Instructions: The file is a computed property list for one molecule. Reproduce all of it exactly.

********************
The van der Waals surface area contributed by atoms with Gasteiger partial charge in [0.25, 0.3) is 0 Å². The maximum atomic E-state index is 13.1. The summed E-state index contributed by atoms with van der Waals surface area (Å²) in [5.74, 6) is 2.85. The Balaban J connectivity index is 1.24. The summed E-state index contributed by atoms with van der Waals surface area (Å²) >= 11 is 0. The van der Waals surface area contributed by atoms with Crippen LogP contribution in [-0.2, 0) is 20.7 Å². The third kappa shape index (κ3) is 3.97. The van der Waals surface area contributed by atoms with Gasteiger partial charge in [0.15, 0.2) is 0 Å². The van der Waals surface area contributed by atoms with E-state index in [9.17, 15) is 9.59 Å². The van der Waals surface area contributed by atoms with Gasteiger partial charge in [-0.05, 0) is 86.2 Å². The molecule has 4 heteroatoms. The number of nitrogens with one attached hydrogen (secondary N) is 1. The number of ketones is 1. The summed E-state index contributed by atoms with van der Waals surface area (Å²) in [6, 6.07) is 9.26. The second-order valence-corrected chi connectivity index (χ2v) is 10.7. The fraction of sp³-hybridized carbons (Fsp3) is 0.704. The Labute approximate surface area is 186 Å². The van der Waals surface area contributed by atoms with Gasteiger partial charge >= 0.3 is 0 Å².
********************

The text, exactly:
The van der Waals surface area contributed by atoms with Gasteiger partial charge in [0.25, 0.3) is 0 Å². The maximum atomic E-state index is 13.1. The summed E-state index contributed by atoms with van der Waals surface area (Å²) in [5.74, 6) is 2.85. The Balaban J connectivity index is 1.24. The summed E-state index contributed by atoms with van der Waals surface area (Å²) >= 11 is 0. The van der Waals surface area contributed by atoms with Crippen LogP contribution in [-0.2, 0) is 20.7 Å². The third kappa shape index (κ3) is 3.97. The van der Waals surface area contributed by atoms with Gasteiger partial charge in [0.15, 0.2) is 0 Å². The van der Waals surface area contributed by atoms with E-state index in [9.17, 15) is 9.59 Å². The van der Waals surface area contributed by atoms with Gasteiger partial charge in [-0.05, 0) is 86.2 Å². The molecule has 4 heteroatoms. The number of nitrogens with one attached hydrogen (secondary N) is 1. The number of ketones is 1. The summed E-state index contributed by atoms with van der Waals surface area (Å²) in [6, 6.07) is 9.26. The second-order valence-corrected chi connectivity index (χ2v) is 10.7. The fraction of sp³-hybridized carbons (Fsp3) is 0.704. The Labute approximate surface area is 186 Å². The van der Waals surface area contributed by atoms with Gasteiger partial charge >= 0.3 is 0 Å².